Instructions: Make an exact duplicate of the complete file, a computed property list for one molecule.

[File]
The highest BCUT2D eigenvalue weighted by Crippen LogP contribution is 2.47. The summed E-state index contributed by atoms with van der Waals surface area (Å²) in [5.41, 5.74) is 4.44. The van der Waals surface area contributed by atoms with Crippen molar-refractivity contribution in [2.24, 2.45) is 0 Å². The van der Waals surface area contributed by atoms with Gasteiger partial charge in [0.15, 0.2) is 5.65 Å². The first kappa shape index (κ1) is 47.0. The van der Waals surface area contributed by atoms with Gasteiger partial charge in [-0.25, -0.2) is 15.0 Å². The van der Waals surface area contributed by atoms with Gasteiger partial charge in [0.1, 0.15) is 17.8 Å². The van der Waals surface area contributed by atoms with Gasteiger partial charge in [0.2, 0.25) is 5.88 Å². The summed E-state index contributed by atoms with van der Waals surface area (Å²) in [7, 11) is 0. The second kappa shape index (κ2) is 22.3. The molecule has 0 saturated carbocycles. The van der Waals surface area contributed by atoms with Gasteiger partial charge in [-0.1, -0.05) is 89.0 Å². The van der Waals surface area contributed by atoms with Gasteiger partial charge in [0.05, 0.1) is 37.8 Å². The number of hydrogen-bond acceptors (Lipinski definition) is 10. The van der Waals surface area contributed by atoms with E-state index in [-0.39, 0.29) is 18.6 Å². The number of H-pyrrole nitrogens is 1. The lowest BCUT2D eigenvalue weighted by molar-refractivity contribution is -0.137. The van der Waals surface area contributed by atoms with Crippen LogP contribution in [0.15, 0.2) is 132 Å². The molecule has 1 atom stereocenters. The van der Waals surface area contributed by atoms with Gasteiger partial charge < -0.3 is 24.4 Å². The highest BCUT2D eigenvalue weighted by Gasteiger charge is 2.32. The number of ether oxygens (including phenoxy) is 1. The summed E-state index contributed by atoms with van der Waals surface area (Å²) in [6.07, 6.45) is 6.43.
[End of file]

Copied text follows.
The highest BCUT2D eigenvalue weighted by Crippen LogP contribution is 2.47. The summed E-state index contributed by atoms with van der Waals surface area (Å²) in [5.41, 5.74) is 4.44. The van der Waals surface area contributed by atoms with Crippen molar-refractivity contribution in [2.24, 2.45) is 0 Å². The van der Waals surface area contributed by atoms with Gasteiger partial charge in [0.15, 0.2) is 5.65 Å². The first kappa shape index (κ1) is 47.0. The van der Waals surface area contributed by atoms with Gasteiger partial charge in [-0.25, -0.2) is 15.0 Å². The van der Waals surface area contributed by atoms with Gasteiger partial charge in [0.1, 0.15) is 17.8 Å². The van der Waals surface area contributed by atoms with Gasteiger partial charge in [0.2, 0.25) is 5.88 Å². The summed E-state index contributed by atoms with van der Waals surface area (Å²) in [7, 11) is 0. The second kappa shape index (κ2) is 22.3. The molecule has 0 saturated carbocycles. The van der Waals surface area contributed by atoms with Gasteiger partial charge in [-0.1, -0.05) is 89.0 Å². The van der Waals surface area contributed by atoms with Gasteiger partial charge in [0.05, 0.1) is 37.8 Å². The number of hydrogen-bond acceptors (Lipinski definition) is 10. The van der Waals surface area contributed by atoms with E-state index in [-0.39, 0.29) is 18.6 Å². The number of H-pyrrole nitrogens is 1. The lowest BCUT2D eigenvalue weighted by molar-refractivity contribution is -0.137. The van der Waals surface area contributed by atoms with Crippen LogP contribution in [0.15, 0.2) is 132 Å². The molecule has 1 atom stereocenters. The van der Waals surface area contributed by atoms with Gasteiger partial charge < -0.3 is 24.4 Å². The highest BCUT2D eigenvalue weighted by Gasteiger charge is 2.32. The number of ether oxygens (including phenoxy) is 1. The summed E-state index contributed by atoms with van der Waals surface area (Å²) in [6.07, 6.45) is 6.43.